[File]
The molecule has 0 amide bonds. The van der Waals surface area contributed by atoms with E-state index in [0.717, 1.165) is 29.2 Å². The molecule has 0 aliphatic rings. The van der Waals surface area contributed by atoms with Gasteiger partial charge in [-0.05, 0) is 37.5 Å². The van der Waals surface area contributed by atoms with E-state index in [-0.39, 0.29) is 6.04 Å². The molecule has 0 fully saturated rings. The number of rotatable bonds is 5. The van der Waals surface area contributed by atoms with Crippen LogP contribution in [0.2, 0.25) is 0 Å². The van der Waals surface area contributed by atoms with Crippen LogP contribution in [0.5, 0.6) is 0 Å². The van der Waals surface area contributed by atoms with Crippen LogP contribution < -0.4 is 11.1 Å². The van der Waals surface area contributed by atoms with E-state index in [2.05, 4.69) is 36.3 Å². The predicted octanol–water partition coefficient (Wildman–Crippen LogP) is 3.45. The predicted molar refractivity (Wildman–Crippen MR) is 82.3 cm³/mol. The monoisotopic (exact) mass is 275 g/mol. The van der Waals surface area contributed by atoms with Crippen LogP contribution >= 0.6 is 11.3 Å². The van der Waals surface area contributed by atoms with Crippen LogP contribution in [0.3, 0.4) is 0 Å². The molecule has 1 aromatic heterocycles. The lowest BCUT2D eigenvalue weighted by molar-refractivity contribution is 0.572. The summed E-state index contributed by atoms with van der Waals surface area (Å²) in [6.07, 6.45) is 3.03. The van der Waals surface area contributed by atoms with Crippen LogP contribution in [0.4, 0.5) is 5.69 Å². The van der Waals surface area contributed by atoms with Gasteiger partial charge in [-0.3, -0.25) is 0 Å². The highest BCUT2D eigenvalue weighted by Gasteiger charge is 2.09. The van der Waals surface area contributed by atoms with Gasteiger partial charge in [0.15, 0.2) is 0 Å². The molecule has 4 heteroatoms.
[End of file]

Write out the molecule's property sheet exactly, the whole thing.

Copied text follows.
The molecule has 0 amide bonds. The van der Waals surface area contributed by atoms with E-state index in [0.717, 1.165) is 29.2 Å². The molecule has 0 aliphatic rings. The van der Waals surface area contributed by atoms with Gasteiger partial charge in [-0.05, 0) is 37.5 Å². The van der Waals surface area contributed by atoms with E-state index in [-0.39, 0.29) is 6.04 Å². The molecule has 0 fully saturated rings. The number of rotatable bonds is 5. The van der Waals surface area contributed by atoms with Crippen LogP contribution in [0.2, 0.25) is 0 Å². The van der Waals surface area contributed by atoms with Crippen LogP contribution in [0.5, 0.6) is 0 Å². The van der Waals surface area contributed by atoms with Crippen LogP contribution < -0.4 is 11.1 Å². The van der Waals surface area contributed by atoms with E-state index in [2.05, 4.69) is 36.3 Å². The predicted octanol–water partition coefficient (Wildman–Crippen LogP) is 3.45. The predicted molar refractivity (Wildman–Crippen MR) is 82.3 cm³/mol. The monoisotopic (exact) mass is 275 g/mol. The van der Waals surface area contributed by atoms with Crippen LogP contribution >= 0.6 is 11.3 Å². The van der Waals surface area contributed by atoms with Crippen LogP contribution in [0.3, 0.4) is 0 Å². The molecule has 1 aromatic heterocycles. The lowest BCUT2D eigenvalue weighted by molar-refractivity contribution is 0.572. The summed E-state index contributed by atoms with van der Waals surface area (Å²) in [6.07, 6.45) is 3.03. The van der Waals surface area contributed by atoms with Crippen LogP contribution in [0.4, 0.5) is 5.69 Å². The van der Waals surface area contributed by atoms with Gasteiger partial charge in [-0.3, -0.25) is 0 Å². The highest BCUT2D eigenvalue weighted by Gasteiger charge is 2.09. The van der Waals surface area contributed by atoms with Gasteiger partial charge in [0.15, 0.2) is 0 Å². The molecule has 4 heteroatoms.